After missing the first two weeks of the season, Kenny Golladay is finally expected to make his 2020 fantasy debut in Week 3 as the Detroit Lions take on the Arizona Cardinals. Many fantasy football managers are excited to get the 6’4″, fourth-year receiver they spent a second-round pick on into their starting lineups. But what kind of realistic expectations should we have for Golladay in his first week back to action?
While Golladay is going to return to his “stud” status by the end of the year, expectations should be tempered in Week 3. While his health status looks promising, rust and a tough matchup project Golladay to finish as a WR2 in his 2020 debut.
How did Kenny Golladay perform for fantasy football last season?
With 2020 in full swing, 2019 already seems like a fading dream. But since a hamstring injury has kept Golladay off the field thus far, last season is the only relevant information we have. So it’s important to take a moment to quickly remind ourselves what Golladay did for rosters the last time we saw him on the field.
In his third year at the pro level, Golladay shined with 116 targets that he turned into 65 receptions, 1,190 yards, and a career-high and league-leading 11 touchdowns. This turned into 215.5 fantasy points, making him the sixth overall reciever in fantasy football. All of this with quarterback Matthew Stafford for only half of the season. The rest of the season, he had to deal with targets from Jeff Driskel and David Blough.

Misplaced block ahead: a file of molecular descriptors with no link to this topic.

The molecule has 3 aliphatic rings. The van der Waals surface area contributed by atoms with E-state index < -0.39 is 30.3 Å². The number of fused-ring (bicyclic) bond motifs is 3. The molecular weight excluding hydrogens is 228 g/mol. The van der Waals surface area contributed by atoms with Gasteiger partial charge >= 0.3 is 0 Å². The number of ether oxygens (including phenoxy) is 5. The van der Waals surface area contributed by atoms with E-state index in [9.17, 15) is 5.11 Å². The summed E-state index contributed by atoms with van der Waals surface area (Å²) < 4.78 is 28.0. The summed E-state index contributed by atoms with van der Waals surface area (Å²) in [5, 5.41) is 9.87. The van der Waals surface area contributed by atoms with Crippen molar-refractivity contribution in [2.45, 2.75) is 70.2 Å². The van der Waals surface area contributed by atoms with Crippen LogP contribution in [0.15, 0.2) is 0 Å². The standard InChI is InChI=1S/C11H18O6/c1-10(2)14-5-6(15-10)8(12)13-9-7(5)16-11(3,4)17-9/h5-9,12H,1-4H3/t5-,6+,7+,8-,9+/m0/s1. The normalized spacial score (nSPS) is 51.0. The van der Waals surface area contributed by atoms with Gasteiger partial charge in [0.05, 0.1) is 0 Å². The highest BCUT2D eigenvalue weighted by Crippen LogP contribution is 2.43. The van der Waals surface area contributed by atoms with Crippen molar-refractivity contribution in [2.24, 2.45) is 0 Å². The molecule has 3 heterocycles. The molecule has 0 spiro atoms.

Golladay’s Fantasy Football Consistency Score (CS)
Kenny Golladay finished the season with a 4.47 fantasy football CS, which tied him with Calvin Ridley for 20th among receivers. One thing that is surprising about his CS when you take a closer look at things is that his CS was actually slightly lower, 4.37 in Weeks 1-9, or when Stafford was starting under center. But that score actually ranked higher, 17th, over that same course of time as well.
While Stafford was on the field, Golladay averaged 15.19 fantasy points per game compared to 12.19 the rest of the season. However, he did post his “ceiling” game with David Blough chucking the ball around in Week 13. That week Golladay posted 23.8 fantasy points in 0.5-PPR formats in an impressive performance where he racked up 158 yards and a touchdown on only four receptions!
Golladay’s Fantasy Point Differential (FPD)
Golladay crushed his Expected Fantasy Points (xFP) in 2019, netting more than 47 points more than his xFP. This gave him a +24% FPD, making him the 14th ranked receiver in this metric which shows how efficient a skill player is producing fantasy points with the opportunities they receive.
Golladay having a strong showing in FPD is a nice reassuring binkie for fantasy football managers everywhere. As a second-round pick, he is likely the first receiver many GMs took in the draft. Yet, when you review 2019 target leaders, Golladay ranks 21st in targets. His high FPD should ease concerns that he isn’t likely to finish in the top 10 in targets week to week.
How does the hamstring issue affect Kenny Golladay moving forward?
First of all, I am not a doctor. I don’t think I can stress that enough.